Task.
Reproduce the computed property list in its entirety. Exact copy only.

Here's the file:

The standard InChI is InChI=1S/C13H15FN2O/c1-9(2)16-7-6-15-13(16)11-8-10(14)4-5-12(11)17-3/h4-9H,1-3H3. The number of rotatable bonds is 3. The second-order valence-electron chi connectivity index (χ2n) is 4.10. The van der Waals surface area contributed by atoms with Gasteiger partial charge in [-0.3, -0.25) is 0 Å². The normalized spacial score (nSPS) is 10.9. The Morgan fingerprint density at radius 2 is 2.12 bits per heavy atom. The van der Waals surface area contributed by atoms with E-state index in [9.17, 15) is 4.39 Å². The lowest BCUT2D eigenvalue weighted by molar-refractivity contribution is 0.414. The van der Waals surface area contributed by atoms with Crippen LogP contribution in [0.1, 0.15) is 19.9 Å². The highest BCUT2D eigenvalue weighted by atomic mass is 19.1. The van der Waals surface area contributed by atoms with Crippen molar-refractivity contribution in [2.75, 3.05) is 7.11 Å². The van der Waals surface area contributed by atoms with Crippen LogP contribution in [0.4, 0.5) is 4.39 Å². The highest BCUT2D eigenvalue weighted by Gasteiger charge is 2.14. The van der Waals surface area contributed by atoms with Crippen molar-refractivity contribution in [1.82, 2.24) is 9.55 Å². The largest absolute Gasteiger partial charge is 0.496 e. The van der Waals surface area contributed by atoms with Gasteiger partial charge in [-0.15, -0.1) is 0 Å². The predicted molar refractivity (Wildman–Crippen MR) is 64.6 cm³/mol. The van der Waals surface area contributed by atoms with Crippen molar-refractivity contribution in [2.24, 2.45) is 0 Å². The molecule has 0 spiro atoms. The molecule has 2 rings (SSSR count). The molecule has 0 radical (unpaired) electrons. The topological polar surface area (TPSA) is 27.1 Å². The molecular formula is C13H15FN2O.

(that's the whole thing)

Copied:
The standard InChI is InChI=1S/C13H15FN2O/c1-9(2)16-7-6-15-13(16)11-8-10(14)4-5-12(11)17-3/h4-9H,1-3H3. The number of rotatable bonds is 3. The second-order valence-electron chi connectivity index (χ2n) is 4.10. The van der Waals surface area contributed by atoms with Gasteiger partial charge in [-0.3, -0.25) is 0 Å². The normalized spacial score (nSPS) is 10.9. The Morgan fingerprint density at radius 2 is 2.12 bits per heavy atom. The van der Waals surface area contributed by atoms with E-state index in [9.17, 15) is 4.39 Å². The lowest BCUT2D eigenvalue weighted by molar-refractivity contribution is 0.414. The van der Waals surface area contributed by atoms with Crippen LogP contribution in [0.1, 0.15) is 19.9 Å². The highest BCUT2D eigenvalue weighted by atomic mass is 19.1. The van der Waals surface area contributed by atoms with Crippen molar-refractivity contribution in [2.75, 3.05) is 7.11 Å². The van der Waals surface area contributed by atoms with Crippen LogP contribution in [0.4, 0.5) is 4.39 Å². The highest BCUT2D eigenvalue weighted by Gasteiger charge is 2.14. The van der Waals surface area contributed by atoms with Crippen molar-refractivity contribution in [1.82, 2.24) is 9.55 Å². The largest absolute Gasteiger partial charge is 0.496 e. The van der Waals surface area contributed by atoms with Gasteiger partial charge in [-0.15, -0.1) is 0 Å². The predicted molar refractivity (Wildman–Crippen MR) is 64.6 cm³/mol. The van der Waals surface area contributed by atoms with Crippen molar-refractivity contribution in [2.24, 2.45) is 0 Å². The molecule has 0 spiro atoms. The molecule has 2 rings (SSSR count). The molecule has 0 radical (unpaired) electrons. The topological polar surface area (TPSA) is 27.1 Å². The molecular formula is C13H15FN2O.